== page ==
ide and calcium acetate respectively, according to
conventional methods described by Schnitzer and
Khan (1972). The content of phenolic groups was
calculated as the difference between total acidity and
carboxyl groups.
Size exclusion chromatography of humic fraction
of compost
Humic substances were extracted from compost
samples (10 g) with 100 mL of Na
4
P
2
O
7
0.1 M in
sealed bottles with stirring for 24 h. Extracts were
centrifuged for 20 min at 4000 g. Fractionation ac-
cording to the molecular mass was performed using
size exclusion liquid chromatography (SEC) with
DAD detection, as described by Sadi
et al.
(2002).
The column (750 × 9 mm) was packed with Toyopearl
HW-50± gel; the injection volume was 100 μL, the
mobile phase was 10 mM sodium pyrophosphate (pH
10.3) at a ²ow rate oF 0.5 mL/min; and DAD detection
was carried out in the wavelength range 254 - 600 nm.
The column calibration was performed using bovine
serum albumin (66 kDa), carbonic anhydrase from
erythrocytes (29 kDa), cytochrome c from equine
heart (12.4 kDa) and aprotinin from bovine lung
(6.5 kDa) (r
2
= 0.9978).
RESULTS AND DISCUSSION
In this work, feasibility of using municipal sewage
sludge in a composting process is evaluated, per-
forming amendment of the biosolids with additional
organic matter and two different bulking materials.
For this purpose, temperature and fecal coliforms
were monitored in the two compost piles contain-
ing sewage sludge with grass and tezontle (SGT) or
wooden sticks (SGW) respectively. A pile containing
sewage sludge without any addition was used as a
control. Structural changes of organic matter were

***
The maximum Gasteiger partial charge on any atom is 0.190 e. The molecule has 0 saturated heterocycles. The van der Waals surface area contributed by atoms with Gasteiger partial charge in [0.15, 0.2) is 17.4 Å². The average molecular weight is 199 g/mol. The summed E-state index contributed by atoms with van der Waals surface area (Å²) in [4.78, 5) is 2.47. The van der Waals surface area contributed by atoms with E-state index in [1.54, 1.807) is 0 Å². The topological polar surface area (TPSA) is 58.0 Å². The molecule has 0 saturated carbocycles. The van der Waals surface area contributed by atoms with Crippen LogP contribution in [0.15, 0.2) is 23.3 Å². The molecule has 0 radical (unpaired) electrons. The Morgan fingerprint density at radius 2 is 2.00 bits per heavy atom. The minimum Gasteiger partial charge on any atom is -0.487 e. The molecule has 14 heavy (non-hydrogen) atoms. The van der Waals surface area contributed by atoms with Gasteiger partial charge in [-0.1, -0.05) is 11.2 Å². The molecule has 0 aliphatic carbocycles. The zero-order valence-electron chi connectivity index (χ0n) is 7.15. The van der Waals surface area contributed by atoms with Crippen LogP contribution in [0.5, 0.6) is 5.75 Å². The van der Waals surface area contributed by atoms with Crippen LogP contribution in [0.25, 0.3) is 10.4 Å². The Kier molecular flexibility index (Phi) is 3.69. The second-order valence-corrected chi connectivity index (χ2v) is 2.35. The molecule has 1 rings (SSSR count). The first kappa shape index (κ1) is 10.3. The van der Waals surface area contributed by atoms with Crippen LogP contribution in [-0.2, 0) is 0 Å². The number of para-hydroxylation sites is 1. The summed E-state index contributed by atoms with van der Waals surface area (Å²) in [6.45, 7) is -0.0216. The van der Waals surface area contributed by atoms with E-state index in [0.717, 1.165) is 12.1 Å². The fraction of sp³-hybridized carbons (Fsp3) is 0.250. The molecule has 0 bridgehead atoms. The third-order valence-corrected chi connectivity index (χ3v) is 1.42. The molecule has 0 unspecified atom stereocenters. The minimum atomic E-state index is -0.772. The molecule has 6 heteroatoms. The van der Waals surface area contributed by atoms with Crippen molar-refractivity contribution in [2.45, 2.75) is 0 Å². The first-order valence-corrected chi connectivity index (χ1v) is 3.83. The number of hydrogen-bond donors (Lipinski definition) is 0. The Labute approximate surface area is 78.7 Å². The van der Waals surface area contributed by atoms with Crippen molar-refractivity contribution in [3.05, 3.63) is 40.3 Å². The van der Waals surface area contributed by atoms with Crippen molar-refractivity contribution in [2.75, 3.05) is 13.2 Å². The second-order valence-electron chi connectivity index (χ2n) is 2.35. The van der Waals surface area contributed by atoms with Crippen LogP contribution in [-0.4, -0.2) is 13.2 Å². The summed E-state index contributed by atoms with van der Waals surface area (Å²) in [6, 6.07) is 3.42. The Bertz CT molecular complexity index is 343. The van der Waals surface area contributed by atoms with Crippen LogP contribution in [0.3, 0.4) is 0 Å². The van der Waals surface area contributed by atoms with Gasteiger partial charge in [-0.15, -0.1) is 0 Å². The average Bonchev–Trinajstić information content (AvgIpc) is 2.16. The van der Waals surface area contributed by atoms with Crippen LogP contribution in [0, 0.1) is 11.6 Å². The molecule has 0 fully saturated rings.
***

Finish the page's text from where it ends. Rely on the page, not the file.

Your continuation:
also characterized.
In
fgure 1
, a plot of temperature inside the piles
over time is presented; as can be observed similar
changes occurred in the SGW and SGT piles over
six weeks, while environment temperature was
maintained for the control pile.
The initial increase of temperature indicates
microbial activity: in SGW the top value (67 ºC)
was reached at three weeks and in SGT the highest
value was 56 ºC and was registered after two weeks.
Once the thermophilic phase had been completed,
the temperature in both piles gradually decreased,
reaching steady environment temperature about one
week earlier in the SGW as compared to the SGT
pile. Obtained results indicate that higher biological
activity in SGW compost could be consequence of
getting a better oxygenation. The control pile, without
additives, did not show any signifcant variation in
temperature.
The microbiological analysis of sewage sludge
showed fecal coliforms content higher than 2 × 10
6
MNP per g, and it was classifed as sludge type C
according to the USEPA regulations. The high con-
centration of fecal coliforms makes impossible the
direct use of the municipal sewage sludge as soil
amendment or fertilizer. The amount of fecal coli-
70
60
50
40
30
20
10
012345
6
time, weeks
T (ºC)
Fig. 1.
The evolution of temperature inside the piles during the
frst six weeks oF composting: (
) SGW, (
) SGT,
(
) control pile. Each point is the mean value obtai-
ned for three successive days and the respective standard
deviation is also marked
EVALUATION OF THE COMPOSTING PROCESS IN DIGESTED SEWAGE SLUDGE
93
forms in SGW and SGT piles was monitored during
the composting process, and the obtained results are
presented in
fgure 2
, indicating that both compost-
ing processes are quite efFcient in the removal of
fecal coliforms.
After two weeks of composting, the SGW com-
post fulFlled the EPA standard for a class A compost
(<1000 MPN/g); while the SGT required three weeks
to reach the desired MPN level. These results are
consistent with temperature proFles registered in
the two piles (
Fig. 1
); higher temperature in SGW
apparently favored removal of coliform bacterias in
a shorter time with respect to SGT, yet in both cases,
the Fnal MPN were below 1 % of the initial values.
The pH values in the SGT and SGW composts
were monitored over the three months of the experi-
ment and the results obtained are shown in
fgure 3
.
At the beginning, a pH raise was observed for
the two piles, reaching 8.4 at day 14
in SGT and
8.9 at day 21 in SGW. Afterwards, the pH gradu-
ally decreased in both composts to reach neutrality
at the end of the composting process. It has been
reported by several authors that pH increases dur-
ing compost formation; apparently this is due to
the degradation of short chain fatty acids and the
transformation of organic nitrogen to ammonium.
The later descent of pH has been attributed to the
bacteria aided ammonium oxidation (Michel and
Reddy 1998, Sanchez
et al.
2003).